Stewardship – Habitat Enhancement
Western areas of the United States are particularly dry due to low and erratic precipitation. The scarcity of water is ever more important as wetlands perform several ecosystem services – functions valuable to wildlife and society – such as groundwater recharge, flood flow alteration, stream bank stabilization, and sediment and nutrient removal.
Wetland habitats comprise a tiny percentage of the landscape, yet they provide benefits to a significant percentage of wildlife species. The value of water in this dry landscape justifies the need for wetland enhancement and conservation projects. In fact, several national plans are written to guide these efforts, including the North American Waterfowl Management Plan (NAWMP), the North American Waterbird Conservation Plan (NAWCP), the United States Shorebird Conservation Plan (USSCP), and North American Bird Conservation Initiative (NABCI). Additionally, specific funds are set aside each year for wetland habitat projects from initiatives such as the USDA’s Wetlands Reserve Program (WRP) and the North American Wetlands Conservation Act (NAWCA).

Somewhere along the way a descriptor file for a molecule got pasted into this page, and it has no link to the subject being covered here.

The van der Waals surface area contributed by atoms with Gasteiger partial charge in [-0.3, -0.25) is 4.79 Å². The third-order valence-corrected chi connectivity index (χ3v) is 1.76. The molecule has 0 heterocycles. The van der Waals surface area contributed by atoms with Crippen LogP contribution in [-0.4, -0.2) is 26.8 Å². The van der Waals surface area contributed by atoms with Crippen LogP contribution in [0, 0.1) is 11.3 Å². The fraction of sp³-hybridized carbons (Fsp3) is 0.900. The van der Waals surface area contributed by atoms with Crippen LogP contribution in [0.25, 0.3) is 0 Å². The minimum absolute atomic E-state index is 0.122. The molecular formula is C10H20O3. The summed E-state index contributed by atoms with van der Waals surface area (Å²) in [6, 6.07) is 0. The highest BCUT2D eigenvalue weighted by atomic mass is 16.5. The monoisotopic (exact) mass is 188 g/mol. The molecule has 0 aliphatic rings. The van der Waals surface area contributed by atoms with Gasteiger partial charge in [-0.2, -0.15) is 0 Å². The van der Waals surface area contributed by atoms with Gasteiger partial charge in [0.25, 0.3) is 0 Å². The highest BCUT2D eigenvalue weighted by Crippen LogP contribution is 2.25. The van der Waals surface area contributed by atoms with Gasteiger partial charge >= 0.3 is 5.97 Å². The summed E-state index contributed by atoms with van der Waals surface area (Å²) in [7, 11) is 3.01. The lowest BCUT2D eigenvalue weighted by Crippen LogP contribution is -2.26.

RMBO has participated in numerous projects on playas, lakes and reservoirs, streams and rivers, springs and wet meadows. Common practices used to conserve or enhance wetlands areas include fencing to better manage grazing, providing alternate stock water sources, eradicating invasive weeds like Russian olive and tamarisk (salt cedar), and re-vegetating areas to control erosion.
Ph: 970-482-1707 ext.12
Program Management Specialist
Ph: 970-482-1707 ext. 21